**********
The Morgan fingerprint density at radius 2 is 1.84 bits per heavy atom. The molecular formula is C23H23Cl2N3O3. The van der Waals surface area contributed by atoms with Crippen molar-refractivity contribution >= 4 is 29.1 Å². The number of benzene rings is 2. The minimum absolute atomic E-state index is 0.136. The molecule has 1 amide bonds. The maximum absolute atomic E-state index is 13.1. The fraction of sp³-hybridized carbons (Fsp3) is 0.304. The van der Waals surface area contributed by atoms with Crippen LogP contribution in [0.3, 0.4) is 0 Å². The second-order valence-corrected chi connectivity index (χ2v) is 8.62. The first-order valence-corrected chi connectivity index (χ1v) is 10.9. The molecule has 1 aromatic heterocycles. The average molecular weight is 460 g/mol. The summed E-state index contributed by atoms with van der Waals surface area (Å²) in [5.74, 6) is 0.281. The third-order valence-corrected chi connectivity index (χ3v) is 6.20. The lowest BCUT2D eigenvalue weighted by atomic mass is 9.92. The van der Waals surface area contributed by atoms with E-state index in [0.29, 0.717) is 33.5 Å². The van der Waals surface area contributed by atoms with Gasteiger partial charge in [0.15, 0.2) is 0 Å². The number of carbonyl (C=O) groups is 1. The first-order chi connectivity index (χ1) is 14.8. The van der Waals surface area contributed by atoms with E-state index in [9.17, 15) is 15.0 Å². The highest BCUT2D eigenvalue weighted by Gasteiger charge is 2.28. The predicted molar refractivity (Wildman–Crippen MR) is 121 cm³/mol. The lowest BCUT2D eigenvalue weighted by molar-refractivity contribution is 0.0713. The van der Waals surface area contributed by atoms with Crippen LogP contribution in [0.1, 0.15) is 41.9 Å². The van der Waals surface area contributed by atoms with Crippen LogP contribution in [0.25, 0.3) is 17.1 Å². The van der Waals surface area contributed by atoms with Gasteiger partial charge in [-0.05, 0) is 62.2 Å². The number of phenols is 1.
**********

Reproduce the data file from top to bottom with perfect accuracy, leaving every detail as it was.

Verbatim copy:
The Morgan fingerprint density at radius 2 is 1.84 bits per heavy atom. The molecular formula is C23H23Cl2N3O3. The van der Waals surface area contributed by atoms with Crippen molar-refractivity contribution >= 4 is 29.1 Å². The number of benzene rings is 2. The minimum absolute atomic E-state index is 0.136. The molecule has 1 amide bonds. The maximum absolute atomic E-state index is 13.1. The fraction of sp³-hybridized carbons (Fsp3) is 0.304. The van der Waals surface area contributed by atoms with Crippen LogP contribution in [0.3, 0.4) is 0 Å². The second-order valence-corrected chi connectivity index (χ2v) is 8.62. The first-order valence-corrected chi connectivity index (χ1v) is 10.9. The molecule has 1 aromatic heterocycles. The average molecular weight is 460 g/mol. The summed E-state index contributed by atoms with van der Waals surface area (Å²) in [5.74, 6) is 0.281. The third-order valence-corrected chi connectivity index (χ3v) is 6.20. The lowest BCUT2D eigenvalue weighted by atomic mass is 9.92. The van der Waals surface area contributed by atoms with E-state index in [0.29, 0.717) is 33.5 Å². The van der Waals surface area contributed by atoms with Gasteiger partial charge in [0.15, 0.2) is 0 Å². The number of carbonyl (C=O) groups is 1. The first-order chi connectivity index (χ1) is 14.8. The van der Waals surface area contributed by atoms with E-state index in [9.17, 15) is 15.0 Å². The highest BCUT2D eigenvalue weighted by Gasteiger charge is 2.28. The predicted molar refractivity (Wildman–Crippen MR) is 121 cm³/mol. The lowest BCUT2D eigenvalue weighted by molar-refractivity contribution is 0.0713. The van der Waals surface area contributed by atoms with Crippen LogP contribution in [0.1, 0.15) is 41.9 Å². The van der Waals surface area contributed by atoms with Crippen LogP contribution in [0.25, 0.3) is 17.1 Å². The van der Waals surface area contributed by atoms with Gasteiger partial charge in [-0.05, 0) is 62.2 Å². The number of phenols is 1.